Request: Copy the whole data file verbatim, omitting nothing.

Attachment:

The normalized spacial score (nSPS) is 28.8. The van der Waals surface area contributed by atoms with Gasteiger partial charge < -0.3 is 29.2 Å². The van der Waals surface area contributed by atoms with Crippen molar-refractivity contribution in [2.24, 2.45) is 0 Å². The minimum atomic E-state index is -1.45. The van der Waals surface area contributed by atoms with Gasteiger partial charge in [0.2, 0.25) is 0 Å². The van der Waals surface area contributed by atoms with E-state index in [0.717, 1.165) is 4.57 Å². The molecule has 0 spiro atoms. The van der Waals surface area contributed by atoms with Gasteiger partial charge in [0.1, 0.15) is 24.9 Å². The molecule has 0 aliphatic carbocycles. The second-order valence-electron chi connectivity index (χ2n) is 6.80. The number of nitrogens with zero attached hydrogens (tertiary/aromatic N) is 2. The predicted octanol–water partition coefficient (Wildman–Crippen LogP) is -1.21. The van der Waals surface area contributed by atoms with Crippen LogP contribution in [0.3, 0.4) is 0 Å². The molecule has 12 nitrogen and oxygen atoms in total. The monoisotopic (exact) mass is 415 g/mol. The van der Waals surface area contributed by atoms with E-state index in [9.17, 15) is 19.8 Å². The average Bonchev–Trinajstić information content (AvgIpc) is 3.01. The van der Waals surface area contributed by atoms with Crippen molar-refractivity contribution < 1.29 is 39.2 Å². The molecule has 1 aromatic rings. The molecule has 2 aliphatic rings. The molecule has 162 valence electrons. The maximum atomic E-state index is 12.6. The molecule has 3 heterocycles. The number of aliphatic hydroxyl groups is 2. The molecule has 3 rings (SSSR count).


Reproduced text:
The normalized spacial score (nSPS) is 28.8. The van der Waals surface area contributed by atoms with Gasteiger partial charge < -0.3 is 29.2 Å². The van der Waals surface area contributed by atoms with Crippen molar-refractivity contribution in [2.24, 2.45) is 0 Å². The minimum atomic E-state index is -1.45. The van der Waals surface area contributed by atoms with Gasteiger partial charge in [0.2, 0.25) is 0 Å². The van der Waals surface area contributed by atoms with E-state index in [0.717, 1.165) is 4.57 Å². The molecule has 0 spiro atoms. The van der Waals surface area contributed by atoms with Gasteiger partial charge in [0.1, 0.15) is 24.9 Å². The molecule has 0 aliphatic carbocycles. The second-order valence-electron chi connectivity index (χ2n) is 6.80. The number of nitrogens with zero attached hydrogens (tertiary/aromatic N) is 2. The predicted octanol–water partition coefficient (Wildman–Crippen LogP) is -1.21. The van der Waals surface area contributed by atoms with Crippen LogP contribution in [0.3, 0.4) is 0 Å². The molecule has 12 nitrogen and oxygen atoms in total. The monoisotopic (exact) mass is 415 g/mol. The van der Waals surface area contributed by atoms with E-state index in [9.17, 15) is 19.8 Å². The average Bonchev–Trinajstić information content (AvgIpc) is 3.01. The van der Waals surface area contributed by atoms with Crippen molar-refractivity contribution < 1.29 is 39.2 Å². The molecule has 1 aromatic rings. The molecule has 2 aliphatic rings. The molecule has 162 valence electrons. The maximum atomic E-state index is 12.6. The molecule has 3 heterocycles. The number of aliphatic hydroxyl groups is 2. The molecule has 3 rings (SSSR count).